BILL KNOTT:  Congratulations on your recent book publication by the Oxford University Press on the religious roots of religious freedom in America.  How did this opportunity to write for the Oxford Press come about?
NICHOLAS MILLER: Well, Andrews University sponsored me to do a PhD in the history of religious liberty, and I was able to spend time at the University of Notre Dame researching and writing about the Protestant influences on the American First Amendment.  This dissertation received an award from the University, which encouraged me to seek a publisher for it.  Happily, Oxford was willing to pick it up.
 
BK: What is the basic argument of your book?

NM: It attempts to show that ideas about the separation of church and state are not based entirely or even primarily on Enlightenment thought that was skeptical towards religion.  Rather, notions of separating the civil magistrate from religious matters came directly out of certain theological ideas at the heart of the Protestant reformation.
 
BK: What ideas were these?
NM: Ideas surrounding Luther’s notion of the priesthood of all believers, that all Christians, whether herdsman, traders, or scholars had the right and duty of not only praying directly to God through Christ, but also of studying and interpreting the Bible for themselves.  This commitment was often expressed in the phrase “the right of private judgment in matters of Biblical interpretation,” or sometimes, more broadly, “in matters of religion.”  
 
BK:  How did this lead to notions of the separation of church and state?
NM:  Well, people soon came to realize that if a prince, magistrate, or legislature passed religious laws, they first had to interpret the Bible to do so, and then apply that interpretation to other Christians. This process interfered with the basic right of private interpretation held by each believer.  Certain Protestant thinkers argued that while Protestants had left the Catholic Church because they rejected the Pope as the final Biblical authority, that in supporting religious laws they created literally dozens of popes.  Each civil ruler and each government became a kind of “pope” in authoritatively interpreting and applying the Bible.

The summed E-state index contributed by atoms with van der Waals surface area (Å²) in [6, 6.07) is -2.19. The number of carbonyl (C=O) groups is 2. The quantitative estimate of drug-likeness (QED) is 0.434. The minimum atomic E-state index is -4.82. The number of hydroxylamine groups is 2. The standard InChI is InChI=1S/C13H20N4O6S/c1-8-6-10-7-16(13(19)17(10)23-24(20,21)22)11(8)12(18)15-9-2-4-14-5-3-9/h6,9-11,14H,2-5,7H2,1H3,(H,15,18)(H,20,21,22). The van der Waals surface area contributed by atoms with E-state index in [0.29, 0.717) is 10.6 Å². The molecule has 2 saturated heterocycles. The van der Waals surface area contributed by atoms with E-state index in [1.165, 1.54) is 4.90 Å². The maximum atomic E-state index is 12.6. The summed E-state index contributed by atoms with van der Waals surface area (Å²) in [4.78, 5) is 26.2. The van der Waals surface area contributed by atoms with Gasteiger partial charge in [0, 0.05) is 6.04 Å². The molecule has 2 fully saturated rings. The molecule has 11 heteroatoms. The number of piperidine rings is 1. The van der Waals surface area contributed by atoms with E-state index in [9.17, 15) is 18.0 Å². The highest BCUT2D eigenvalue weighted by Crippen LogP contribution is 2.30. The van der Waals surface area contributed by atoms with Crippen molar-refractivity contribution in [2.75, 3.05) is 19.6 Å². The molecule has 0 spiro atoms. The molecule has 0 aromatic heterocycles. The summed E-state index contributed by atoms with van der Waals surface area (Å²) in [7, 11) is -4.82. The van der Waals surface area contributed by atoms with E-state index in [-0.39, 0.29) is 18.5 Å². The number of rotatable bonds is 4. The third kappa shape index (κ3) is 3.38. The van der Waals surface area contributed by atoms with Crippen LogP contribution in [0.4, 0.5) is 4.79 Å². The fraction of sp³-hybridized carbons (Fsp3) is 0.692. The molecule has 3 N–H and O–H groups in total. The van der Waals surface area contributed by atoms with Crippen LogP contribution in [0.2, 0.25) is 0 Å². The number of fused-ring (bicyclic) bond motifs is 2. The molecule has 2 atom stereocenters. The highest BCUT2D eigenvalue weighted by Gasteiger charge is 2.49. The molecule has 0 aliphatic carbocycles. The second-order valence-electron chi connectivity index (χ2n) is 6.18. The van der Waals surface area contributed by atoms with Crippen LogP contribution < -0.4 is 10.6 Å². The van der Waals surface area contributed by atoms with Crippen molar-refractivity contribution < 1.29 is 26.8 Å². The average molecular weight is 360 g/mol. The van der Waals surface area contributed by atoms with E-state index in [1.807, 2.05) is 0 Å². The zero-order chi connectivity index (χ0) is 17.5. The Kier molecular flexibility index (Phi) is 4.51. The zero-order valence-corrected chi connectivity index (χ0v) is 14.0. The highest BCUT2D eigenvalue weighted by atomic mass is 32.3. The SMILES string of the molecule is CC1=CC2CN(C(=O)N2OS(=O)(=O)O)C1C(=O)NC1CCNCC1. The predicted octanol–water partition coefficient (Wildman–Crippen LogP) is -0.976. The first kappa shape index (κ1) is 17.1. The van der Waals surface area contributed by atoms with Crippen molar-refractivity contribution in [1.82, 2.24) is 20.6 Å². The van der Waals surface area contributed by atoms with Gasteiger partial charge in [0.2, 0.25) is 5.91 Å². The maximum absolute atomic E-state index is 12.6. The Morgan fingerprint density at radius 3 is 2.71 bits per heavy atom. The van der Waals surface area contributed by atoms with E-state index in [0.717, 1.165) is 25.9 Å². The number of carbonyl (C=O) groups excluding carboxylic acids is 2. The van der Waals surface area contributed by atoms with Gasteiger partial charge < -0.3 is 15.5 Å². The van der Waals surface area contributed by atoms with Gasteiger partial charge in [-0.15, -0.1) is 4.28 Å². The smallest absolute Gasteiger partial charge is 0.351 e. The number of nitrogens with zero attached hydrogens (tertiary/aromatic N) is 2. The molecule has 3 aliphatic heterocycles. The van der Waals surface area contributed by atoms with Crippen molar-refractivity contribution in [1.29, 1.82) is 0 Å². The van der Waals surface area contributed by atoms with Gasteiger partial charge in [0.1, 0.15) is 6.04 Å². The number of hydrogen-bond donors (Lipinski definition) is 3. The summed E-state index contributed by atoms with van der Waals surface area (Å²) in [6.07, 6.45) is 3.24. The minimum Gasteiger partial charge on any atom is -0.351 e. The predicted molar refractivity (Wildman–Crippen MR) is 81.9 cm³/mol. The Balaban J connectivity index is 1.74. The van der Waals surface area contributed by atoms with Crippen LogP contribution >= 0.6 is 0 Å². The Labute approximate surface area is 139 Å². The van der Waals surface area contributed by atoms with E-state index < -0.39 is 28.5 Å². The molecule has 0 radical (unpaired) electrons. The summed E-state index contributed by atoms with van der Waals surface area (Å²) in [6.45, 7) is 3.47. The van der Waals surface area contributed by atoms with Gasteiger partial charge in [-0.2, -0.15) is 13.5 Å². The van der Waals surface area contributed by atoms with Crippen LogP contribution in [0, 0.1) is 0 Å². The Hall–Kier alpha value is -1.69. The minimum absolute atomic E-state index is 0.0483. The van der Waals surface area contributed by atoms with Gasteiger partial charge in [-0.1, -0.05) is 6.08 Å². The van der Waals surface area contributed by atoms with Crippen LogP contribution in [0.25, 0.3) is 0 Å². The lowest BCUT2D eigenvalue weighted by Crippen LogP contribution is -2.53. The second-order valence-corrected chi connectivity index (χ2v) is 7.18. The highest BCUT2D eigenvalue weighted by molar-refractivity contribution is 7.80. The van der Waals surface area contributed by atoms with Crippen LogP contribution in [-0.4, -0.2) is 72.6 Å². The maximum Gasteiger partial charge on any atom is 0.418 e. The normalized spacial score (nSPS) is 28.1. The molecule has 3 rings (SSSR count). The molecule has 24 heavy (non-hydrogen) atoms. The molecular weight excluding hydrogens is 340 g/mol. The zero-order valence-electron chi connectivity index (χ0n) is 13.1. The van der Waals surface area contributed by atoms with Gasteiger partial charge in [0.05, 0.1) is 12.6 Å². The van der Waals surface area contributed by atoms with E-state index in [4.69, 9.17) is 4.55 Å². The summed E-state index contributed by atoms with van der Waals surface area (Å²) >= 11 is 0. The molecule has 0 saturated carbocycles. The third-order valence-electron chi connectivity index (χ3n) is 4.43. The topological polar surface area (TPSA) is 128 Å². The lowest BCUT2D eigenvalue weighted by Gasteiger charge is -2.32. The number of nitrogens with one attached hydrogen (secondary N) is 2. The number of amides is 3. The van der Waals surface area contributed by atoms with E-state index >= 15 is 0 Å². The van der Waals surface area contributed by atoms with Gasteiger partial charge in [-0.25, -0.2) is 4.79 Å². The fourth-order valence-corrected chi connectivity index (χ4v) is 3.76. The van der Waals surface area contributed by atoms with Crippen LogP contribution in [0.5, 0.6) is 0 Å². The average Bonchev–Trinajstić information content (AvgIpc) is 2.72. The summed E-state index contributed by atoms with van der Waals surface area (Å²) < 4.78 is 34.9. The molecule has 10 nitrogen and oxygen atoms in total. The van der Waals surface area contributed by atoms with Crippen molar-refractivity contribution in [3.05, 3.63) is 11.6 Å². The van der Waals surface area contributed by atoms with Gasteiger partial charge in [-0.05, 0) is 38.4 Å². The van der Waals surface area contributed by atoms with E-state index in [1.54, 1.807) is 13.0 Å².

BK:  But many Protestant leaders, including Calvin, and the Anglican Church, as well as the American Puritans, did believe in enforcing religious laws.  Who were the Protestants who held the views you are describing?
NM:  What I am describing was a minority, dissenting Protestant position for many years.  Martin Luther expressed this separationist view early on in his work.  He later moved away from that view, but not before it was picked up by the Anabaptists, eventually including Simon Mennos in the Netherlands.  Later, English dissenters came to Holland and made contact with Anabaptists—and subsequently adopted their views on both adult baptism and the separation of church and state. These English Baptists returned to England, and in turn affected other important thinkers, including Roger Williams, John Milton, and John Locke.  The writings of these men were very influential in the American colonies, and their ideas were implemented by men such as William Penn, John Witherspoon, and James Madison.  
 
BK: Where did you get the basic idea for your dissertation?
NM:  It came to me a number of years ago when I was reading the chapter on the “Protest of the Princes” in Ellen White’s The Great Controversy.  There, she detailed what she considered to be the theological foundations of religious liberty that lay at the core of Protestantism, and indeed from which the name “Protestant” came.  The view that Protestantism and religious liberty are connected has taken a real beating over the last century, and has been considered largely discredited.  I wanted to take a careful and close look at the historical record to see if I could find meaningful historical support for her claim.  I think I have done so, and I am very pleased that a major Catholic university and a major academic publisher agrees with the historical validity of the argument!
 
BK:  Do you see your book as having additional importance for Adventists?
NM: I think that the priesthood of believers concept is directly connected to the doctrine of the Sanctuary.  As Adventists, when the Sanctuary doctrine is mentioned, we tend to think of 1844 and the Day of Atonement.  But in reality, the Sanctuary involves the whole spectrum of Christ’s high-priestly ministry.  In my view, Luther’s view of the priesthood of all believers came from his understanding of our direct access to Christ in the heavenly sanctuary. Many think that Romans was Luther’s primary inspiration, but in the months leading up to the writing of his 95 Theses, he was actually lecturing on the book of Hebrews.  The view of Christ in the heavenly sanctuary found in Hebrews undoubtedly helped him to reject indulgences, penance, and priestly intercession and scriptural authority.
 
BK: So perhaps the Sanctuary doctrine, broadly understood, has important roots in many Protestant churches?
NM: Indeed.  An argument can be made that the Protestant doctrine most influential on Western systems of governance and democracy is that of the Sanctuary and the priesthood of believers.  Perhaps if we understood more fully the importance that the Sanctuary doctrine has played in Protestantism generally, we would have better success sharing our particular insights into the Day of Atonement and 1844.  In any event, our shared heritage of religious liberty is a good place to begin discussions on these topics.

Click here to read "Religious Freedom in America."


 


Copyright © 2017, Adventist Review. All rights reserved worldwide. Online Editor: Carlos Medley.
SiteMap. Powered by SimpleUpdates.com © 2002-2017. User Login / Customize.